- Business Year Options — Most small businesses operate on a calendar year basis. The business income from January 1 through December 31 each year is passed through to the owners or the Subchapter S shareholders. Larger businesses, particularly those that are C Corporations, may choose a fiscal year that ends on the last day of any month during the year.
- IRS Business Guides — The IRS offers multiple resource guides on IRS.gov for business owners, including pages on Starting a Business, Selecting the Business Structure, Operating a Business and Closing a Business. These pages provide basic information and guidance to help start and operate a business.
- IRS Helps for Business Owners — There are multiple online education services on IRS.gov. These include the IRS Video Portal with many presentations on tax topics, IRS Webinars for Small Businesses which explain principles such as business income and expenses and various IRS workshops and seminars. All of these are helpful for individuals starting or operating a business. There also is an email service that has the latest news and tips for operating small businesses. Interested taxpayers may sign up for a subscription to "News for Small Businesses" on IRS.gov.
Senators Warn IRS About AI Tax Scams
On May 1, 2023, Senators Margaret Wood Hassan (D-NH), Charles Grassley (R-IA), Ron Wyden (D-OR) and James Lankford (R-OK) sent a letter to IRS Commissioner Daniel Werfel. The Senators were concerned that cybercriminals will harness artificial intelligence (AI) tools to generate new and effective tax scams. American taxpayers may be even more vulnerable to the new tax scams created with AI tools such as OpenAI's ChatGPT.
Previous tax scams have frequently been easy to identify because they included spelling mistakes, grammatical errors or improper tax references. However, the tax scams produced by current AI technology have a much higher quality and the increased professionalism of the scams may "trick vulnerable taxpayers." This new capability of tax fraudsters using AI may increase the vulnerability of families, older Americans and small businesses.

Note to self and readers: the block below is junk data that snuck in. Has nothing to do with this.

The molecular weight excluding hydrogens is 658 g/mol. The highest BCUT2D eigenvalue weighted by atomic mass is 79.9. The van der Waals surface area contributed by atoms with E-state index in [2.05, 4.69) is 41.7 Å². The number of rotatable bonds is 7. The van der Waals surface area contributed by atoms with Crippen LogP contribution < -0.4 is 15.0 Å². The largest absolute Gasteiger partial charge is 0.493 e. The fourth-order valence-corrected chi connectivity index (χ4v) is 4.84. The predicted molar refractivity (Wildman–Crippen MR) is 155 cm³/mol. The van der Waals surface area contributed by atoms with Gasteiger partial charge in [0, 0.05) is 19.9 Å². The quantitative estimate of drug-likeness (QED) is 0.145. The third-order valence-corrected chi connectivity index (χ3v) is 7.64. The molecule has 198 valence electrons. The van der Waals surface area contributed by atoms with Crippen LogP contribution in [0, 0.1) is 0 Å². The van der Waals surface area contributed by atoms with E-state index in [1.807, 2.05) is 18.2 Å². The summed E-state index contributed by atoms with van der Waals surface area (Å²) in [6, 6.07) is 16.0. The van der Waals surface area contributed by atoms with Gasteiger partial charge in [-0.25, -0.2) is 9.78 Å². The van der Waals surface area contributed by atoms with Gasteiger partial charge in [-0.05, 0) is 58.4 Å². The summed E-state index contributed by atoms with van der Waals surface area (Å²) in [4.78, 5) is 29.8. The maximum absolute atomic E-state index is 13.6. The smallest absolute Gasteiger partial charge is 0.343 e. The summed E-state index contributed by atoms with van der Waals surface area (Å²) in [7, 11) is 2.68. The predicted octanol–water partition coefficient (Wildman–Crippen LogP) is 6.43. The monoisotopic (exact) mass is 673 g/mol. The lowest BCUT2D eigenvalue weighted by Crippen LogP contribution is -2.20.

Cybersecurity experts have recently demonstrated ChatGPT's ability to generate high quality scam messages. One scam involved a fake email claiming to be from the IRS. The fake email stated that if an individual wanted to receive a tax refund of $1,450, he or she was required to produce personal financial information.
Another scam involved the use of ChatGPT to create a transcript for a scammer claiming to be an IRS agent. The transcript helped the scammer be more effective in targeting the victim.
Finally, a third strategy was a scam generated by ChatGPT that targeted a business owner under the inducement of claiming the Employee Retention Tax Credit. The scam encouraged the business owner to provide the Employer Identification Number (EIN), his or her payroll information and a list of employee Social Security Numbers.
The Senators requested answers to four questions by May 31, 2023.
- IRS Preparation — How is the IRS preparing for AI-generated tax scams?
- Taxpayer Education — Is the IRS prepared to educate taxpayers and tax professionals about AI-generated tax scams?
- Future AI Scams — What does the IRS believe the evolution of AI-generated tax scams will develop into over the short and medium-term?
- Current AI Scam Cost — Does the IRS have reports of current AI-generated scams and can the IRS estimate the total dollar cost of the scams?
Applicable Federal Rate of 4.4% for May -- Rev. Rul. 2023-9; 2023-19 IRB 1 (15 April 2023)
The IRS has announced the Applicable Federal Rate (AFR) for May of 2023. The AFR under Sec. 7520 for the month of May is 4.4%. The rates for April of 5.0% or March of 4.4% also may be used. The highest AFR is beneficial for charitable deductions of remainder interests. The lowest AFR is best for lead trusts and life estate reserved agreements. With a gift annuity, if the annuitant desires greater tax-free payments the lowest AFR is preferable. During 2023, pooled income funds in existence less than three tax years must use a 2.2% deemed rate of return.